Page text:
1. Stephen of Liège (850-920)

Stephen of Liege is one of the earliest known composers of Gregorian chant.

He held various lesser positions in the clergy before serving as Bishop of Liege from 901 to 920 AD.

Stephen also wrote biographies of saints and other important religious figures.

2. Fulbert of Chartres (960-1028)

The mysterious origins of the French teacher and Bishop of Chartres remain unknown.

Still, some of Fulbert’s compositions live on, including several hymns glorifying the Virgin Mary and the still-venerated Easter tribute “Chorus Novae Jerusalem.”

3. Hildegard von Bingen (1098-1179)

Hildegard von Bingen

Hildegard von Bingen was a philosopher, mystic, writer, and composer of the early second millennium.

The church granted her sainthood in 2012 for the miracles she performed and her incredible devotion.

The prophetess composed extended works of astonishing beauty written in a spiritually induced trance-like state of sacred bliss, many of which remain popular today.

Although she was the only known female composer of her time, St. Hildegard is also the most renowned and most frequently recorded medieval artist in the modern age.

4. Peter Abelard (1079-1142)

Theologian and scholar Peter Abelard was one of the medieval period’s most scandalous and famous religious figures.

The scandal comes from his illicit affair with fellow scholar Héloïse, who was also a well-known nun.

But he was also a talented composer of Gregorian chant, known for his mournful songs lamenting death, often referring to Biblical and religious figures.

The scandal comes from his illicit affair with fellow scholar Héloïse, who was also a well-known nun.

Abelard wrote a book of compositions for Héloïse’s order of nuns that sadly has been lost to the ages.

In it, we may have found further evidence of Abelard’s musical genius that was ahead of its time in musical structure and melodic simplicity.

Famous Pieces

Although seemingly simple, the sacred subject matter and clear melodic lines of Gregorian chant continued to influence religious composers throughout the centuries.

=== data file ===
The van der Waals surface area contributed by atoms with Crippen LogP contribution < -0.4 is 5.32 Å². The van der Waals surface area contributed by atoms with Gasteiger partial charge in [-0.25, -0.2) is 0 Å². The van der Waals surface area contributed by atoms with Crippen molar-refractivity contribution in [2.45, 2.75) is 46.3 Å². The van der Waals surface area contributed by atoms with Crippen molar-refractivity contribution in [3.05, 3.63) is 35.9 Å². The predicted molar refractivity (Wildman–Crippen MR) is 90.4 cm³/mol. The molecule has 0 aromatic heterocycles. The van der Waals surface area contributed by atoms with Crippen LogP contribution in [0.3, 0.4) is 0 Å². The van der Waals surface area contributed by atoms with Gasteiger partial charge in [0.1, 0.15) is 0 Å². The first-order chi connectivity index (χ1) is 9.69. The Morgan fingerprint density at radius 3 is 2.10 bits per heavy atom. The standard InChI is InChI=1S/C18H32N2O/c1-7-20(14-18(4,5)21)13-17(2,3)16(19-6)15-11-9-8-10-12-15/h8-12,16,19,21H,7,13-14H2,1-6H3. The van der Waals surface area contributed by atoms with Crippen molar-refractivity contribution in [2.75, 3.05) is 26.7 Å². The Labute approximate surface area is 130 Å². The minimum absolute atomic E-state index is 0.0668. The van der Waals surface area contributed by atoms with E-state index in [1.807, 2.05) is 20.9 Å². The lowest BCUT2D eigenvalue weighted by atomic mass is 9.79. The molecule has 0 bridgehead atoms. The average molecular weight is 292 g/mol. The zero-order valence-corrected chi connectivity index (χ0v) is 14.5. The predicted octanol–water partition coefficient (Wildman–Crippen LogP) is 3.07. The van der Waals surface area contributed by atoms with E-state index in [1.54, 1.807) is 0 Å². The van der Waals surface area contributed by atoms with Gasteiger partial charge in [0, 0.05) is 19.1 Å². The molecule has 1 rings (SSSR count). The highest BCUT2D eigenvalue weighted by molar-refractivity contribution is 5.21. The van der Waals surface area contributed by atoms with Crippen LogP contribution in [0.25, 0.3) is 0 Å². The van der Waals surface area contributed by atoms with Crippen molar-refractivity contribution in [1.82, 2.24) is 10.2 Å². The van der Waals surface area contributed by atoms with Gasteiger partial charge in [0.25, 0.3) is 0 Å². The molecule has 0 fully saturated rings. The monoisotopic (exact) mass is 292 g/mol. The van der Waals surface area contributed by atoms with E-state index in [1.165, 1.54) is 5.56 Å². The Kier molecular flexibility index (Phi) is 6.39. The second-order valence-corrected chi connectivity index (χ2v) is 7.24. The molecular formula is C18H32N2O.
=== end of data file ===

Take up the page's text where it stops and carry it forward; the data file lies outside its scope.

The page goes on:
The influence of the art’s master composers can be seen and heard in later works by legends like Mozart, Beethoven, Handel, and Bach.

21st-century performers of classical works continue to re-interpret, re-record, and re-present these ancient works, among others, on the stage today.

1. Ordo Virtutum

Always an innovator, Hildegard von Bingen’s 82-song Gregorian opera Ordo Virtutum became the world’s first morality play, and her music later influenced many Renaissance composers.

2. “Chorus Novae Jerusalem”

Some of Saint Fulbert’s sacred hymns have been re-interpreted in later recordings, including “Ye Choirs of New Jerusalem,” by English composer Henry John Gauntlett in the 19th century and still sung at Easter masses throughout the western world.

3. “Planctus David super Saul et lonatha”

Abelard’s “Planctus David super Saul et lonatha” mourns the fall of Israel at the hands of the Philistines and laments the death of King Saul and his son, Prince Jonathan.

Conclusion

Gregorian chant as a musical genre has ebbed and flowed in popularity throughout the ages since its inception in the early medieval era.

But as with any great art form, artists return to the genre, and even the same ancient compositions, time and again, re-imagining the content to fit the tastes of the age and re-mastering them to suit advancing technological innovations.

During Gregorian chant’s inception, only a select few could hear the music performed, and then only at rare intervals.

Today, almost anyone in the world can listen to these wondrous works of art at any time they choose, in full surround sound.

What do you think these great composers would think about that?

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Written by Dan Farrant
Dan Farrant, the founder of Hello Music Theory, has been teaching music for over 10 years helping thousands of students unlock the joy of music. He graduated from The Royal Academy of Music in 2012 and then launched Hello Music Theory in 2014. Since then he's been working to make music theory easy for over 1 million students in over 80 countries around the world.